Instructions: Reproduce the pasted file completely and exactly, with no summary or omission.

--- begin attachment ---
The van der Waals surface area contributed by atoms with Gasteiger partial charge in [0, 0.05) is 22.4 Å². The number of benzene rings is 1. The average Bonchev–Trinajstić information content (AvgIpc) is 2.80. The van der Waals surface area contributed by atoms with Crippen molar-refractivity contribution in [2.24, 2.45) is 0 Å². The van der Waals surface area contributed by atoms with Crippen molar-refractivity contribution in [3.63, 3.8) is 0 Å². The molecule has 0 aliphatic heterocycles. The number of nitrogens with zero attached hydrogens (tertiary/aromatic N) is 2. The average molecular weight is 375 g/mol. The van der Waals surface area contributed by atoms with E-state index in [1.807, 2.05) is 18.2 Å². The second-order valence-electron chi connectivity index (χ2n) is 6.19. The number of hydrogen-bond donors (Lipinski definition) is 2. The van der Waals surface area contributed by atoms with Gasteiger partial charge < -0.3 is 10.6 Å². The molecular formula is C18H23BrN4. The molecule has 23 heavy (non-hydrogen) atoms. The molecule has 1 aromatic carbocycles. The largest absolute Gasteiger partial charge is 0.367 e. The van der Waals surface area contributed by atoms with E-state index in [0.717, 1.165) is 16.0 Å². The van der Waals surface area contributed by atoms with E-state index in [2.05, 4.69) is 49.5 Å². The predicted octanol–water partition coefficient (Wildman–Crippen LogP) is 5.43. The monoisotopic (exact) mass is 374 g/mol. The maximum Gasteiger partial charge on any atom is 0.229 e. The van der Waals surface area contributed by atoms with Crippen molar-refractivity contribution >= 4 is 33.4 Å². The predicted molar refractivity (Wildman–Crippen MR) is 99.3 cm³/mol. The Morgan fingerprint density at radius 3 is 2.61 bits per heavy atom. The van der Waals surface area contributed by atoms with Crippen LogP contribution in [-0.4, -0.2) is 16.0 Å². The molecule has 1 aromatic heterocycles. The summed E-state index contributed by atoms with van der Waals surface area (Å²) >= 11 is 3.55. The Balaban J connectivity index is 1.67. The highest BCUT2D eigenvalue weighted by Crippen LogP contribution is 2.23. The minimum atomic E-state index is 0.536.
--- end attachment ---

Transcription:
The van der Waals surface area contributed by atoms with Gasteiger partial charge in [0, 0.05) is 22.4 Å². The number of benzene rings is 1. The average Bonchev–Trinajstić information content (AvgIpc) is 2.80. The van der Waals surface area contributed by atoms with Crippen molar-refractivity contribution in [2.24, 2.45) is 0 Å². The van der Waals surface area contributed by atoms with Crippen molar-refractivity contribution in [3.63, 3.8) is 0 Å². The molecule has 0 aliphatic heterocycles. The number of nitrogens with zero attached hydrogens (tertiary/aromatic N) is 2. The average molecular weight is 375 g/mol. The van der Waals surface area contributed by atoms with E-state index in [1.807, 2.05) is 18.2 Å². The second-order valence-electron chi connectivity index (χ2n) is 6.19. The number of hydrogen-bond donors (Lipinski definition) is 2. The van der Waals surface area contributed by atoms with Gasteiger partial charge < -0.3 is 10.6 Å². The molecular formula is C18H23BrN4. The molecule has 23 heavy (non-hydrogen) atoms. The molecule has 1 aromatic carbocycles. The largest absolute Gasteiger partial charge is 0.367 e. The van der Waals surface area contributed by atoms with E-state index in [0.717, 1.165) is 16.0 Å². The van der Waals surface area contributed by atoms with E-state index in [2.05, 4.69) is 49.5 Å². The predicted octanol–water partition coefficient (Wildman–Crippen LogP) is 5.43. The monoisotopic (exact) mass is 374 g/mol. The maximum Gasteiger partial charge on any atom is 0.229 e. The van der Waals surface area contributed by atoms with Crippen molar-refractivity contribution >= 4 is 33.4 Å². The predicted molar refractivity (Wildman–Crippen MR) is 99.3 cm³/mol. The Morgan fingerprint density at radius 3 is 2.61 bits per heavy atom. The van der Waals surface area contributed by atoms with Crippen LogP contribution in [-0.4, -0.2) is 16.0 Å². The molecule has 1 aromatic heterocycles. The summed E-state index contributed by atoms with van der Waals surface area (Å²) >= 11 is 3.55. The Balaban J connectivity index is 1.67. The highest BCUT2D eigenvalue weighted by Crippen LogP contribution is 2.23. The minimum atomic E-state index is 0.536.